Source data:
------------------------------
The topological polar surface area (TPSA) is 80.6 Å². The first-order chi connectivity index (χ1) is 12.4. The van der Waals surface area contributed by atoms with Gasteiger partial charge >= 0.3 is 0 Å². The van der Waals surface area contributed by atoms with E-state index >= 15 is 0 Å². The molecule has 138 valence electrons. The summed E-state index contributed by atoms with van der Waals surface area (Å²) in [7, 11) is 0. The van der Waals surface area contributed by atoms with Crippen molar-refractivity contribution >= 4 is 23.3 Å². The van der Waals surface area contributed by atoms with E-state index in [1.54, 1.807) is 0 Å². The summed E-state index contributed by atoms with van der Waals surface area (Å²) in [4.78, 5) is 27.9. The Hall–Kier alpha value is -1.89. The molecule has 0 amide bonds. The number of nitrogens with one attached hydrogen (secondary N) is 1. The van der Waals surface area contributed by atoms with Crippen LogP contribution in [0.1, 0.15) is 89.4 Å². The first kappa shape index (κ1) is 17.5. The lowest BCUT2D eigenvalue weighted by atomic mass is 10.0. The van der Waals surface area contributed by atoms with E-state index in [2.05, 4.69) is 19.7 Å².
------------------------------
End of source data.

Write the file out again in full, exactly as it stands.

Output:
The topological polar surface area (TPSA) is 80.6 Å². The first-order chi connectivity index (χ1) is 12.4. The van der Waals surface area contributed by atoms with Gasteiger partial charge >= 0.3 is 0 Å². The van der Waals surface area contributed by atoms with E-state index >= 15 is 0 Å². The molecule has 138 valence electrons. The summed E-state index contributed by atoms with van der Waals surface area (Å²) in [7, 11) is 0. The van der Waals surface area contributed by atoms with Crippen molar-refractivity contribution >= 4 is 23.3 Å². The van der Waals surface area contributed by atoms with E-state index in [1.54, 1.807) is 0 Å². The summed E-state index contributed by atoms with van der Waals surface area (Å²) in [4.78, 5) is 27.9. The Hall–Kier alpha value is -1.89. The molecule has 0 amide bonds. The number of nitrogens with one attached hydrogen (secondary N) is 1. The van der Waals surface area contributed by atoms with Crippen LogP contribution in [0.1, 0.15) is 89.4 Å². The first kappa shape index (κ1) is 17.5. The lowest BCUT2D eigenvalue weighted by atomic mass is 10.0. The van der Waals surface area contributed by atoms with E-state index in [2.05, 4.69) is 19.7 Å².